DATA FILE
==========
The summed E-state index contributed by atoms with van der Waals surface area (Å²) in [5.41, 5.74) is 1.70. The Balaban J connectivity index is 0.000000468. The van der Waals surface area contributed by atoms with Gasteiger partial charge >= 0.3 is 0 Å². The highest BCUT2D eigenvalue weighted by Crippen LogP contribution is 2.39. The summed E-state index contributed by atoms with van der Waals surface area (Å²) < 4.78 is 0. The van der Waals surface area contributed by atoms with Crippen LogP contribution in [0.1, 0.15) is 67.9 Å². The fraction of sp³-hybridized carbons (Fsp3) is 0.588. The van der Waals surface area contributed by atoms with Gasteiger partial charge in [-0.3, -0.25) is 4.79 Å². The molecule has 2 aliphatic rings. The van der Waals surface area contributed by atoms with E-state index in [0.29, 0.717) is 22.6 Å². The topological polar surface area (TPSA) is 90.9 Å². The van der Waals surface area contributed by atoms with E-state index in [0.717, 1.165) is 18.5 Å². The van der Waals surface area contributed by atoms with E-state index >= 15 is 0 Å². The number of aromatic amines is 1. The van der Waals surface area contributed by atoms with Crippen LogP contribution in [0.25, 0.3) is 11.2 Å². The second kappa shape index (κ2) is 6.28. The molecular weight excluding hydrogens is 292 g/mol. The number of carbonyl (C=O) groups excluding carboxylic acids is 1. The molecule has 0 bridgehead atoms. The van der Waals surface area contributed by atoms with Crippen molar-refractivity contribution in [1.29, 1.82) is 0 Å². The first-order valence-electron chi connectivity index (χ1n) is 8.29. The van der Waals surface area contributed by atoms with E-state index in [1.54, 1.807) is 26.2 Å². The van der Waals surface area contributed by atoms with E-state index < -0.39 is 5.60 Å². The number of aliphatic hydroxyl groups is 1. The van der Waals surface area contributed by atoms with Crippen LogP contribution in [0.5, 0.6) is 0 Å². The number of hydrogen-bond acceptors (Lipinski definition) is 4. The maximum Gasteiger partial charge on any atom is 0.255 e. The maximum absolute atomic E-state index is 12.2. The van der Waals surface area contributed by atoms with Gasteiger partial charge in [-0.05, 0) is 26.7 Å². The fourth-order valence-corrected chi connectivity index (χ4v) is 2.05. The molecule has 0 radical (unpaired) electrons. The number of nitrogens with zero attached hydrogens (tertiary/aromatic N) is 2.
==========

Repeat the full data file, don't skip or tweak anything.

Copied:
The summed E-state index contributed by atoms with van der Waals surface area (Å²) in [5.41, 5.74) is 1.70. The Balaban J connectivity index is 0.000000468. The van der Waals surface area contributed by atoms with Gasteiger partial charge >= 0.3 is 0 Å². The highest BCUT2D eigenvalue weighted by Crippen LogP contribution is 2.39. The summed E-state index contributed by atoms with van der Waals surface area (Å²) < 4.78 is 0. The van der Waals surface area contributed by atoms with Crippen LogP contribution in [0.1, 0.15) is 67.9 Å². The fraction of sp³-hybridized carbons (Fsp3) is 0.588. The van der Waals surface area contributed by atoms with Gasteiger partial charge in [-0.3, -0.25) is 4.79 Å². The molecule has 2 aliphatic rings. The van der Waals surface area contributed by atoms with E-state index in [0.29, 0.717) is 22.6 Å². The topological polar surface area (TPSA) is 90.9 Å². The van der Waals surface area contributed by atoms with E-state index in [0.717, 1.165) is 18.5 Å². The van der Waals surface area contributed by atoms with E-state index >= 15 is 0 Å². The number of aromatic amines is 1. The van der Waals surface area contributed by atoms with Crippen LogP contribution in [0.25, 0.3) is 11.2 Å². The second kappa shape index (κ2) is 6.28. The molecular weight excluding hydrogens is 292 g/mol. The number of carbonyl (C=O) groups excluding carboxylic acids is 1. The molecule has 0 bridgehead atoms. The van der Waals surface area contributed by atoms with Crippen molar-refractivity contribution in [1.29, 1.82) is 0 Å². The first-order valence-electron chi connectivity index (χ1n) is 8.29. The van der Waals surface area contributed by atoms with E-state index in [1.54, 1.807) is 26.2 Å². The van der Waals surface area contributed by atoms with E-state index < -0.39 is 5.60 Å². The number of aliphatic hydroxyl groups is 1. The van der Waals surface area contributed by atoms with Crippen LogP contribution in [0.5, 0.6) is 0 Å². The number of hydrogen-bond acceptors (Lipinski definition) is 4. The maximum Gasteiger partial charge on any atom is 0.255 e. The maximum absolute atomic E-state index is 12.2. The van der Waals surface area contributed by atoms with Gasteiger partial charge in [-0.05, 0) is 26.7 Å². The fourth-order valence-corrected chi connectivity index (χ4v) is 2.05. The molecule has 0 radical (unpaired) electrons. The number of nitrogens with zero attached hydrogens (tertiary/aromatic N) is 2.